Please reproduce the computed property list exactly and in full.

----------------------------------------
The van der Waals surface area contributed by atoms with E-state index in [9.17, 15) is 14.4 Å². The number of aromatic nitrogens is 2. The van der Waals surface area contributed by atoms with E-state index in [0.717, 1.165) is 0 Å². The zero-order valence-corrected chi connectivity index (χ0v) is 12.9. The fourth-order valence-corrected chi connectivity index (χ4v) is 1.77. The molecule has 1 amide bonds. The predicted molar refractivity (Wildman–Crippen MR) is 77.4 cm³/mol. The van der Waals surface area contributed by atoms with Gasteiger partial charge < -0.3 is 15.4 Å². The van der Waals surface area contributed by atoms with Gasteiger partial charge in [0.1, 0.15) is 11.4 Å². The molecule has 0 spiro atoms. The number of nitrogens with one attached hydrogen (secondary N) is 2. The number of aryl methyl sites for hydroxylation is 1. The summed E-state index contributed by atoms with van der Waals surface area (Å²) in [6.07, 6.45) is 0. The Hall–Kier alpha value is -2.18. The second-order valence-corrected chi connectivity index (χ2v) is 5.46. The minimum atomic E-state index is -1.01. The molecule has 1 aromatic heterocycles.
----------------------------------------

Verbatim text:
The van der Waals surface area contributed by atoms with E-state index in [9.17, 15) is 14.4 Å². The number of aromatic nitrogens is 2. The van der Waals surface area contributed by atoms with E-state index in [0.717, 1.165) is 0 Å². The zero-order valence-corrected chi connectivity index (χ0v) is 12.9. The fourth-order valence-corrected chi connectivity index (χ4v) is 1.77. The molecule has 1 amide bonds. The predicted molar refractivity (Wildman–Crippen MR) is 77.4 cm³/mol. The van der Waals surface area contributed by atoms with Gasteiger partial charge < -0.3 is 15.4 Å². The van der Waals surface area contributed by atoms with Gasteiger partial charge in [0.1, 0.15) is 11.4 Å². The molecule has 0 spiro atoms. The number of nitrogens with one attached hydrogen (secondary N) is 2. The number of aryl methyl sites for hydroxylation is 1. The summed E-state index contributed by atoms with van der Waals surface area (Å²) in [6.07, 6.45) is 0. The Hall–Kier alpha value is -2.18. The second-order valence-corrected chi connectivity index (χ2v) is 5.46. The minimum atomic E-state index is -1.01. The molecule has 1 aromatic heterocycles.